Veterans

This nonprofit charity helps veterans and their spouses find great careers

This article is sponsored by Disabled American Veterans.

In the wake of World War I, hundreds of thousands of returning and separating American troops came home to a nation ill-prepared to support them. In 1920, DAV (Disabled American Veterans) was founded with the goal of helping these service members transition comfortably back into civilian life. Since then, DAV has been providing a lifetime of support for veterans of all generations and their families by helping them access benefits they earned—like health care, education and disability—and connecting them to meaningful employment opportunities.


The nonprofit charity was founded by an injured infantryman who rose to become a judge in the Superior Court of Ohio after The Great War. The organization was originally known as the Disabled American Veterans of the World War and, as its name suggests, it was focused on helping those who were disabled by the War.

Now, in addition to helping veterans receive their earned benefits, providing outreach to families of disabled veterans, and representing veteran interests to the government, they run an employment program that, in 2017, supported 140 traditional and virtual career fairs that helped over 43,000 attendees — and they're setting higher goals with each passing year.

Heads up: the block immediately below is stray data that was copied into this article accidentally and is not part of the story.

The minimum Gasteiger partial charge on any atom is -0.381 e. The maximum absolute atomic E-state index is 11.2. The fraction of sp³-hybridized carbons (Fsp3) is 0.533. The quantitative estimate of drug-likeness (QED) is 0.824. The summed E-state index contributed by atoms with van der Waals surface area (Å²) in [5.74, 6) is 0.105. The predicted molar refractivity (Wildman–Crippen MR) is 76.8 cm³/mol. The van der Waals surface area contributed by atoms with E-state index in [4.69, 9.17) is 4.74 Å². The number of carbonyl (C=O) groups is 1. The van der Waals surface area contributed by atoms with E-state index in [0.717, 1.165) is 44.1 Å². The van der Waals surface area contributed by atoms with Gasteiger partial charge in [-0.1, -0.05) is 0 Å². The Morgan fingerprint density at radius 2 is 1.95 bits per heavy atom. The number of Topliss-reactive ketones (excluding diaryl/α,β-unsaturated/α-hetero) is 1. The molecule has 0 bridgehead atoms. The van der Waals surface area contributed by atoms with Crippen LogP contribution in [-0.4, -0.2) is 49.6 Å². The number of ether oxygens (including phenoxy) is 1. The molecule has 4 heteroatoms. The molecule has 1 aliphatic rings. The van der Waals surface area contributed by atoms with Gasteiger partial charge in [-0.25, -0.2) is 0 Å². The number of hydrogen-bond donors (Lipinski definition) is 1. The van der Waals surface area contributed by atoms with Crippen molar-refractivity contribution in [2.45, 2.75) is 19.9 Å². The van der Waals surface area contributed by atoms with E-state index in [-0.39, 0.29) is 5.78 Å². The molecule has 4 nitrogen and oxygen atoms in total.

DAV established the National Employment Program in 2014, which focuses on connecting veterans and their spouses with employers. Their goal is to improve the lives of veterans and their families by finding meaningful employment.

Today, DAV hosts a job board that has as many as 250,000 active job openings listed at once. They also help represent veterans to employers, explaining to decision-makers why it's best to target veterans for open positions.

If you're a veteran or military spouse looking for new or improved employment, check out DAV's employment resources, specifically their comprehensive hiring guide. And if you're well-employed and looking to help veterans, consider giving to DAV by donating your time, money, or used vehicles.

This article is sponsored by Disabled American Veterans.